A Secret Hum of Blades
Kara likes woodworking best, the rough texture of lumber between her
hands made gleaming, made smooth. She likes it best among the practical
arts she's made to take in seventh grade, a space apart from her
friends who prefer home economics, the threading of needles, girls
orbiting around a table where they spread pin cushions, fabrics, gossip
about other girls. Kara knows how to sew a pillowcase, knows to bind
the edges tight, flip the fabric inside out. But the chatter across the
table feels louder, so much more raucous than the deafening hum of
machinery, of buzz saws, of blades. Inside the shop room, Kara
disappears inside the gentle drone of drills and bandsaws and sanders.
She cuts the shapes of what will become a working mantel clock, binds
them together, sands them smooth to finished. When the teacher isn't
looking, she slices scrapwood into clovers and birds, to place in her
pockets and set on her nightstand, objects to hold in her gaze until
she falls asleep.
At recess, Kara can skyrocket the red rubber kickball over outfielders'
heads, can round all the bases in one adrenaline-burst of movement
while the boys run after the ball, scramble back toward the chain-link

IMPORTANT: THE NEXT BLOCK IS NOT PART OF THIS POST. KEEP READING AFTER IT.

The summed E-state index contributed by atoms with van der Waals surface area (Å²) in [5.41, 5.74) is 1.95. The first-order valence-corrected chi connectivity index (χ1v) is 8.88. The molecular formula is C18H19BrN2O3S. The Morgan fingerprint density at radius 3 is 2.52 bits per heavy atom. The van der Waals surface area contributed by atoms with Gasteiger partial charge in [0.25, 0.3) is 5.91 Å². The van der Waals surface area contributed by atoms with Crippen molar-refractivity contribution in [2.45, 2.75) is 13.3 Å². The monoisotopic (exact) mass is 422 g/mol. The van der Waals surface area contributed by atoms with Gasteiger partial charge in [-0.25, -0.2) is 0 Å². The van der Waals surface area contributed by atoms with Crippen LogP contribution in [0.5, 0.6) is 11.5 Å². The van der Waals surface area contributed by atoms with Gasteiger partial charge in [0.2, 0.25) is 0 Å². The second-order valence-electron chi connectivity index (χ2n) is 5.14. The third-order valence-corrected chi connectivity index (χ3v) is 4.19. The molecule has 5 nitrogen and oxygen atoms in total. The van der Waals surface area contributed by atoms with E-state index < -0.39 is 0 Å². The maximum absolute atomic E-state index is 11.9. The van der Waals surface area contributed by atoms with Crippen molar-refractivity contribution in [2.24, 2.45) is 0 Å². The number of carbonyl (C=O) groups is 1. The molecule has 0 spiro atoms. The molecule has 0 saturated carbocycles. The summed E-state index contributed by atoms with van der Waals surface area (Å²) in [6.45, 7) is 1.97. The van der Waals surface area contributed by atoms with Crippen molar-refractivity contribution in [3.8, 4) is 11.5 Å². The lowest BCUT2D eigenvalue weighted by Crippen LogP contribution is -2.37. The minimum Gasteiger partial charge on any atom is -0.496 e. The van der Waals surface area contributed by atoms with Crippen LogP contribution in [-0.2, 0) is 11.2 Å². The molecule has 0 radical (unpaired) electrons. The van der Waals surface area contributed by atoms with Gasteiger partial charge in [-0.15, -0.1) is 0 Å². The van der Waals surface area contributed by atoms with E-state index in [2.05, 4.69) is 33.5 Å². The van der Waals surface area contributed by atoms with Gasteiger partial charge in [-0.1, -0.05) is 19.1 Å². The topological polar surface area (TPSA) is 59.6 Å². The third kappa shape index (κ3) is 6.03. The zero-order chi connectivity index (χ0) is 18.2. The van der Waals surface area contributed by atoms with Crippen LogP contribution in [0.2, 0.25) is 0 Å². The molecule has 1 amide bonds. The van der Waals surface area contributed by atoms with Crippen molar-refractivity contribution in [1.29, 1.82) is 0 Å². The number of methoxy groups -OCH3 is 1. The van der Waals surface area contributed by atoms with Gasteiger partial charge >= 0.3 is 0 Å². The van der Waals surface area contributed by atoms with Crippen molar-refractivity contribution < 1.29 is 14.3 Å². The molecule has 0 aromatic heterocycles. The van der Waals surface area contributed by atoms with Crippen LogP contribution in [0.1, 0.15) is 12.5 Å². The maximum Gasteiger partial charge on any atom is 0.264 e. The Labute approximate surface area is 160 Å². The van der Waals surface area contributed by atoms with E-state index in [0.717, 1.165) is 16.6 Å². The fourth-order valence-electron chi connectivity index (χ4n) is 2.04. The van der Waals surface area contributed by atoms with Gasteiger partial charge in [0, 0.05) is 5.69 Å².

fence, throw heavily to home plate after her Keds have already dashed
across. Her body still burns with the restless itch of motion when she
sits back at her desk, face as flushed as when she shoots hoops with
her father in the backyard after dusk, until her friend Julie tells her
in the girls' room that she'll never get a boyfriend that way, that
Tommy Dierdorf was in the outfield and he didn't look happy. Sometimes
boys like to win, like to know they could protect you, Julie says.
Julie, who has already given blow jobs, who steals red lipstick from
drugstores so boys will remember the ring of her mouth.
At dusk, Kara pulls a ball from the basement and shoots at the basket
above the garage, alone, the music through her headphones as calming as
the white noise of bandsaws. Since the start of the school year the
evenings have grown shorter, crisper. The light disappears quickly
beyond the house, over a backyard of trees, and the only trace of the
sun, a fading pink swirl behind the silhouettes of oaks. As Kara
dribbles the basketball, she feels the grating lattice of wooden edges
against her leg, a star she carved in shop class and tucked in her
pocket. She touches the rough contours of her pocket, some solitary
secret that now only irritates the skin of her thighs as she pulls her
hands back to the ball, holds the basket rim in her gaze, lets her
Anne Valente is an MFA candidate at Bowling Green. She has stories in or coming from Unsaid,
Annalemma, Keyhole, JMWW and others.
To link to this story directly: http://wigleaf.com/201009blades.htm
Detail of art on main page courtesy
of Barbara Gilhooly.
w i g · l e a F